It didn’t feel at all right. Not from the moment I learned I had an interview, or got the brief for the twenty-five minute lesson, or sat down with head feeling like a dead hangover with no rhyme or song to try to plan the damn thing.

Perhaps I should have given up then; cancelled and not travelled to London for the day ahead, but it felt like facing fate, and trying to prove it wrong, knowing underneath I would fail but refusing to listen the the voice telling me to bail.

But my dad has terminal cancer and I hadn’t really admitted it fully. I’m still not sure I have…I think it’s coming in waves. One as I see him struggle to lift his legs onto the bed himself. Another as I realise he can’t lift his head from the pillow for long, and again when the call comes that he is in hospital, so ill. Perhaps, by going to this interview, I was running away from the intensity, trying to find myself again amongst the being-fine-feeling-fine-crying weirdness I found myself in on occasion.

The job was at a school in North London that I had wanted to apply to for a couple of years – not to escape York, or my current, amazing job, but to run to London with its bright lights and music music music, fun fun fun.

Thing is, I love my job in York so much that nowhere else will compare – or at least, I haven’t found it yet if it exists. But I wasn’t feeling this on my way down to the capital after having struggled to leech any lesson ideas out of my foggy head in the days before. It was as if this was something I had to do to prove that right now, with my father so, so ill, was not a good time for a move.

But I didn’t know that until the end of the day – I had ignored every undercurrent of discomfort until I believed I was fine.

On the day, everything felt wrong. The other candidates were lovely but my lesson felt awkward from start to quavering finish. Teaching comes as naturally as breathing to me so this was a horrible new experience.  And after being put last in the day despite being the only one to have travelled from outside London; after eight hours of sitting around, with only a 25-minute lesson and 10-minute student panel interview to take up the time, the person arriving at the real interview was tired, bored and cross, and not in love with the school. That went okay, but I wasn’t feeling it, and they could tell that. My mind was really with mum and dad and brother and friends and current school.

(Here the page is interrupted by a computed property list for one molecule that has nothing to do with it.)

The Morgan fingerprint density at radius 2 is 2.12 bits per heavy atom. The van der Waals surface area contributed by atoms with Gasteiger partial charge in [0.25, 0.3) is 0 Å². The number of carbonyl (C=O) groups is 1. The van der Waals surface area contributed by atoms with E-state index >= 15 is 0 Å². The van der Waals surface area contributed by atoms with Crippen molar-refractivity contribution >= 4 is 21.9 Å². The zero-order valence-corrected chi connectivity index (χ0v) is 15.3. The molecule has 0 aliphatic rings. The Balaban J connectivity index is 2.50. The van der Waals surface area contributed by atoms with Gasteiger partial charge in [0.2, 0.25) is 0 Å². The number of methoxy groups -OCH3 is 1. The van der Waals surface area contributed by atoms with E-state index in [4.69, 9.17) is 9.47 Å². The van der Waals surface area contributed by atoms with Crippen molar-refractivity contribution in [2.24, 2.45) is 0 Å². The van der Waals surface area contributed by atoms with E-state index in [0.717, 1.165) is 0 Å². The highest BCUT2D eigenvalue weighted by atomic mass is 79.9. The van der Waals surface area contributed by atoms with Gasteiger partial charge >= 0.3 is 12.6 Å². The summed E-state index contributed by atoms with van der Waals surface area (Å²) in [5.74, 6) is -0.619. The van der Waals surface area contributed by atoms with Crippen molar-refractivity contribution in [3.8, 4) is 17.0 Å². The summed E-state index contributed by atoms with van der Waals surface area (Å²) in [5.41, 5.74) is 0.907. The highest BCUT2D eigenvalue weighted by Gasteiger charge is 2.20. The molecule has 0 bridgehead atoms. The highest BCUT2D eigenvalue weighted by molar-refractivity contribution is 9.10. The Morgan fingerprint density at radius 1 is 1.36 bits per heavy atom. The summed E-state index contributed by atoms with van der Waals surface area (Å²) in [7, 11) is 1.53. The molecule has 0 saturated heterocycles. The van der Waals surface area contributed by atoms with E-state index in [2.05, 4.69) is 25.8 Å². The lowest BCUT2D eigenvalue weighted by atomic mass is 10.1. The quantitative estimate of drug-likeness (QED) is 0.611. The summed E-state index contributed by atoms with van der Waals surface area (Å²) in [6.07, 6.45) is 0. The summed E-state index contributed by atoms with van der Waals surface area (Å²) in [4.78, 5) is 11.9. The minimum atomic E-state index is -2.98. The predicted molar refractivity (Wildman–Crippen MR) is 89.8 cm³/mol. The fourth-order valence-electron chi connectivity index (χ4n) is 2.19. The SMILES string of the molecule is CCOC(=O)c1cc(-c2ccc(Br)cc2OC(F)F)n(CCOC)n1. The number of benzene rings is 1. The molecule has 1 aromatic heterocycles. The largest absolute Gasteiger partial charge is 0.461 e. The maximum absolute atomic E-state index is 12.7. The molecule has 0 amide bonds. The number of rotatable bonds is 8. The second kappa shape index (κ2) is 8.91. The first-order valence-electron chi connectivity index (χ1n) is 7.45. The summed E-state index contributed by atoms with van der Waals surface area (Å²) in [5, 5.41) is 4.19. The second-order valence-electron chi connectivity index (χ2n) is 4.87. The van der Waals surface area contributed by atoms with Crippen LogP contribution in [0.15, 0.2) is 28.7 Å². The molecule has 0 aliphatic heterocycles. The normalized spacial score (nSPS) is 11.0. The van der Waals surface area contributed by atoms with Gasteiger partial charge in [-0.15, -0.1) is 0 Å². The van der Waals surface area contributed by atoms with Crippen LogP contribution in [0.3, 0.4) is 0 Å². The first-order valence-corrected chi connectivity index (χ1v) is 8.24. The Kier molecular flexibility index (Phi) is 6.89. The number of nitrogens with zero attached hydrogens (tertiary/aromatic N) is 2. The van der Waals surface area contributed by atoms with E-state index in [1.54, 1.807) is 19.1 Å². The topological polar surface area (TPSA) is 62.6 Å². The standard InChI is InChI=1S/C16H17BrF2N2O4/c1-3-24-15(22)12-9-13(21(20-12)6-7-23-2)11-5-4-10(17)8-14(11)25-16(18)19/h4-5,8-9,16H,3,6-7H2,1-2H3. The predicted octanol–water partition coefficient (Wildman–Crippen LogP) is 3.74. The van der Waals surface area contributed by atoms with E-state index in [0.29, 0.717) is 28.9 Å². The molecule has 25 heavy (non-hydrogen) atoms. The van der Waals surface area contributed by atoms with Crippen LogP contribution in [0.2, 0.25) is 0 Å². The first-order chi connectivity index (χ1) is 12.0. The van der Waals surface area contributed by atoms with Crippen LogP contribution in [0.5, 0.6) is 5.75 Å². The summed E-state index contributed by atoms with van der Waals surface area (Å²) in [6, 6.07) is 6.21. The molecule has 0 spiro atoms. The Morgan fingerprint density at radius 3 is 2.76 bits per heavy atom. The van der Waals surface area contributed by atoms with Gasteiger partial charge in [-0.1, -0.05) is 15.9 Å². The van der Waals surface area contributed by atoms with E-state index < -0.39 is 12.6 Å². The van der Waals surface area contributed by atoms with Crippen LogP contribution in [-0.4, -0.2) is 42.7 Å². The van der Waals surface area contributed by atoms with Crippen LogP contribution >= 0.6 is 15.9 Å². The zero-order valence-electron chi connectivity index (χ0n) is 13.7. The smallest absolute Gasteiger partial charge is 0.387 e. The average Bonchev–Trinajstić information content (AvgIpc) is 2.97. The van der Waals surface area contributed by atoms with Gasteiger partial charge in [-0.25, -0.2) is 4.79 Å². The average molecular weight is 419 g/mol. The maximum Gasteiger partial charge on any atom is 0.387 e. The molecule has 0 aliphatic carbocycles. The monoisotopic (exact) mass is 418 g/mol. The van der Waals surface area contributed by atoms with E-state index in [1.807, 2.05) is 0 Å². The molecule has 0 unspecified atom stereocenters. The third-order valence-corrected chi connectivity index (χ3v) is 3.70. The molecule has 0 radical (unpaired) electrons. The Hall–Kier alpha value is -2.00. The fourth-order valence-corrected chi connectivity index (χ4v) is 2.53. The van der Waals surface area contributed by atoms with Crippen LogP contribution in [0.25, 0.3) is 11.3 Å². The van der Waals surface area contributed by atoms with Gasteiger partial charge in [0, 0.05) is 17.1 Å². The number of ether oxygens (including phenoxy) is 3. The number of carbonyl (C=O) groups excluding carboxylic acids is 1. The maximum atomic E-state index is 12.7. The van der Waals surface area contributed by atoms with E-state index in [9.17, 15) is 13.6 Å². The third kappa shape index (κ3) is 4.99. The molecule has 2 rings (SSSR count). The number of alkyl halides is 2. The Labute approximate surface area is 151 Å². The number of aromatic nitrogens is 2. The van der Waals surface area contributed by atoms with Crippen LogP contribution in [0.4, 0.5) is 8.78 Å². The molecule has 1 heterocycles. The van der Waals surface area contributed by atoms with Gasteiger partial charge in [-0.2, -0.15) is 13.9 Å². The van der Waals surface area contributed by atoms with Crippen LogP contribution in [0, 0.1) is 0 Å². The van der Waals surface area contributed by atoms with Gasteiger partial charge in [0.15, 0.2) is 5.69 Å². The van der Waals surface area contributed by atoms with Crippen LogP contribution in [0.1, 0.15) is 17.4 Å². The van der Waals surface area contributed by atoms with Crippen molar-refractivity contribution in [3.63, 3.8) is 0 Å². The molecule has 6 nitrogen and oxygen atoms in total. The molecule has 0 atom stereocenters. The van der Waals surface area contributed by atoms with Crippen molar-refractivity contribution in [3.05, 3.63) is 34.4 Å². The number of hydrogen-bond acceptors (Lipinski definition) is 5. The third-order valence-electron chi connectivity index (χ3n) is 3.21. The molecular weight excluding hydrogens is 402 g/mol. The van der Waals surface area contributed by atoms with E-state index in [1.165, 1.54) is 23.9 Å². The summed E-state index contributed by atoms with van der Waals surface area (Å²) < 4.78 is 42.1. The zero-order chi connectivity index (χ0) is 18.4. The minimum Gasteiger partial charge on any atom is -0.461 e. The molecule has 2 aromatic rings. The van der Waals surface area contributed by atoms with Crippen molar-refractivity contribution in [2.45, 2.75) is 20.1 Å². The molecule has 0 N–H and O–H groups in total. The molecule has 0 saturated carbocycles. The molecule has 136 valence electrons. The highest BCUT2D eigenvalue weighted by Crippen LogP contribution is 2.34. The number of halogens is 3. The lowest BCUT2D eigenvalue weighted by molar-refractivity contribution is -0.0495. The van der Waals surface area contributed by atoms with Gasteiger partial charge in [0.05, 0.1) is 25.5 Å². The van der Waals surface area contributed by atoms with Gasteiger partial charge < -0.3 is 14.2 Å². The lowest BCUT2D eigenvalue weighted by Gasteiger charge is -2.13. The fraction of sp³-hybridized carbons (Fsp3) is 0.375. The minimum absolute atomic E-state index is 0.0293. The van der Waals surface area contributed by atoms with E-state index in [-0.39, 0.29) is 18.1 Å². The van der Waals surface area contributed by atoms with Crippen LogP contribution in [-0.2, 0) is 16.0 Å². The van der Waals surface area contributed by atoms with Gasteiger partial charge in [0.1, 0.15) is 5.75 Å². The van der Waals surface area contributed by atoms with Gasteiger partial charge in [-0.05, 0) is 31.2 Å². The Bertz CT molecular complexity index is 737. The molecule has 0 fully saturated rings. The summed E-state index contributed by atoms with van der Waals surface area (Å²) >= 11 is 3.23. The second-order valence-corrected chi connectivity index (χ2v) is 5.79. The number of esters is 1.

I felt so knackered post-interview I just had to go to a place I loved so that I could chill. So I headed for St Pancras station in the centre of the city. It’s so stunning – awe-inspiring even – and as the clouds moved overhead and the sun beamed down, time stopped. I was struggling with emotion and pretty tired, knowing that the whole day had been a mistake.

Walking past the pianos in the main hall of the station, I started crying. It was Chopin that did it (a Chinese guy was casually playing an Etude) – after a very short chat to my tired father on the phone, I had realised how ill he really was. I was sobbing in the loos (conveniently situated just next to the piano area) for about fifteen minutes, and as I sat there, filled to the brim with conflicting emotions, it was clear that I had put myself through something that day which I thought wouldn’t take much strength to do, but did. But I had places to go so I redid makeup, took deep breaths and went. It was a battle but looking forward is the one thing my head has been trained to do pretty well!

My mum and dad had recommended that I go to the hotel at the station, ‘just to look’. The St Pancras Renaissance Hotel is so beautifully converted from part of the station that it’s like a little oasis of calm amongst the travelling bustle of the station, and about eighty years behind the world outside. I had a gin and tonic there, wandered around and took some photos, dreamed of staying there one day and made a silent promise to myself that I would.

It’s odd, but the feelings of needing and reading family and emotions taught me much that day. I could play at being a double agent – the Ruth who is carefree and nomadic pitted against the Ruth who cried in the toilets because her father has terminal cancer – and truly, both of those Ruths are me. But that day, the Ruth who was sensitive and fragile, and who loves her family more than anything else in the world won out. It taught me so much.


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